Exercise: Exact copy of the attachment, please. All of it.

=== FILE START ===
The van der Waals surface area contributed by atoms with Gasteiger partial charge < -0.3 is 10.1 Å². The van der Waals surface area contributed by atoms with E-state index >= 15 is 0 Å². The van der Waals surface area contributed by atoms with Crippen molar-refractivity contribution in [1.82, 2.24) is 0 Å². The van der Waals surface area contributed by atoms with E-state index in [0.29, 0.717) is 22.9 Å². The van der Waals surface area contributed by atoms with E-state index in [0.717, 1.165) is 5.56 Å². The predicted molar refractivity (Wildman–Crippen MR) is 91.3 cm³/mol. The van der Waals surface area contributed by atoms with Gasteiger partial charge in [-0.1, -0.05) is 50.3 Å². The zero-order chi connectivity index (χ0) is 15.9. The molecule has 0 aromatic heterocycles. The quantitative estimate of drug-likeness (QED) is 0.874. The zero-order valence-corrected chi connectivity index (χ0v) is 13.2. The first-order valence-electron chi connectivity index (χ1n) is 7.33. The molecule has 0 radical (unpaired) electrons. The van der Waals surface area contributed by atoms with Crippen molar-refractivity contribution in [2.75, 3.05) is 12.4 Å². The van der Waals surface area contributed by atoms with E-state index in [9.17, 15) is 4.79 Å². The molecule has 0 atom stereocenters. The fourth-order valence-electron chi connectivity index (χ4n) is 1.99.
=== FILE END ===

The van der Waals surface area contributed by atoms with Gasteiger partial charge < -0.3 is 10.1 Å². The van der Waals surface area contributed by atoms with E-state index >= 15 is 0 Å². The van der Waals surface area contributed by atoms with Crippen molar-refractivity contribution in [1.82, 2.24) is 0 Å². The van der Waals surface area contributed by atoms with E-state index in [0.29, 0.717) is 22.9 Å². The van der Waals surface area contributed by atoms with E-state index in [0.717, 1.165) is 5.56 Å². The predicted molar refractivity (Wildman–Crippen MR) is 91.3 cm³/mol. The van der Waals surface area contributed by atoms with Gasteiger partial charge in [-0.1, -0.05) is 50.3 Å². The zero-order chi connectivity index (χ0) is 15.9. The molecule has 0 aromatic heterocycles. The quantitative estimate of drug-likeness (QED) is 0.874. The zero-order valence-corrected chi connectivity index (χ0v) is 13.2. The first-order valence-electron chi connectivity index (χ1n) is 7.33. The molecule has 0 radical (unpaired) electrons. The van der Waals surface area contributed by atoms with Crippen molar-refractivity contribution in [2.75, 3.05) is 12.4 Å². The van der Waals surface area contributed by atoms with E-state index in [9.17, 15) is 4.79 Å². The molecule has 0 atom stereocenters. The fourth-order valence-electron chi connectivity index (χ4n) is 1.99.